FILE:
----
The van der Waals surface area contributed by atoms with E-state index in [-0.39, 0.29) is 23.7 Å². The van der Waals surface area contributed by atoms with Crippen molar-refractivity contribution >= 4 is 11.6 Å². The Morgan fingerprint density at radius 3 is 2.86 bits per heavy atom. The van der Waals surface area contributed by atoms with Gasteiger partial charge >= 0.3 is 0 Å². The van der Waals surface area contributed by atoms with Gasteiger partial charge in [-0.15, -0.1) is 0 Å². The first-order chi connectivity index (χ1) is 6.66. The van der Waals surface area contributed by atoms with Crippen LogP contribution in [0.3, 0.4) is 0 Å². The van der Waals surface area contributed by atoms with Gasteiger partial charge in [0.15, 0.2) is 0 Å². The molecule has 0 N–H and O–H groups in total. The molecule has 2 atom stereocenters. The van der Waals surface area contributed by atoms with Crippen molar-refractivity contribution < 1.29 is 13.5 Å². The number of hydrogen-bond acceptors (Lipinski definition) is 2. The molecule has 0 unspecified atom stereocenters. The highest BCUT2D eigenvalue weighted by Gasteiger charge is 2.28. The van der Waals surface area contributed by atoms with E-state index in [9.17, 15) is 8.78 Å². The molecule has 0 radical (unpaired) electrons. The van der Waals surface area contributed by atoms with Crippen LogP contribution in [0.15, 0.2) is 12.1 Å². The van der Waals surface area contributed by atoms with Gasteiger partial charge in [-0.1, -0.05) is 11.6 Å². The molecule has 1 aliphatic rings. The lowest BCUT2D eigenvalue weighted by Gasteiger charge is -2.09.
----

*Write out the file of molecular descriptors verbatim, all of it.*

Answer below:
The van der Waals surface area contributed by atoms with E-state index in [-0.39, 0.29) is 23.7 Å². The van der Waals surface area contributed by atoms with Crippen molar-refractivity contribution >= 4 is 11.6 Å². The Morgan fingerprint density at radius 3 is 2.86 bits per heavy atom. The van der Waals surface area contributed by atoms with Gasteiger partial charge >= 0.3 is 0 Å². The van der Waals surface area contributed by atoms with Gasteiger partial charge in [-0.15, -0.1) is 0 Å². The first-order chi connectivity index (χ1) is 6.66. The van der Waals surface area contributed by atoms with Crippen LogP contribution in [0.3, 0.4) is 0 Å². The van der Waals surface area contributed by atoms with Gasteiger partial charge in [0.15, 0.2) is 0 Å². The molecule has 0 N–H and O–H groups in total. The molecule has 2 atom stereocenters. The van der Waals surface area contributed by atoms with Crippen molar-refractivity contribution < 1.29 is 13.5 Å². The number of hydrogen-bond acceptors (Lipinski definition) is 2. The molecule has 0 unspecified atom stereocenters. The highest BCUT2D eigenvalue weighted by Gasteiger charge is 2.28. The van der Waals surface area contributed by atoms with E-state index in [9.17, 15) is 8.78 Å². The molecule has 0 radical (unpaired) electrons. The van der Waals surface area contributed by atoms with Crippen LogP contribution in [0.15, 0.2) is 12.1 Å². The van der Waals surface area contributed by atoms with Gasteiger partial charge in [-0.1, -0.05) is 11.6 Å². The molecule has 1 aliphatic rings. The lowest BCUT2D eigenvalue weighted by Gasteiger charge is -2.09.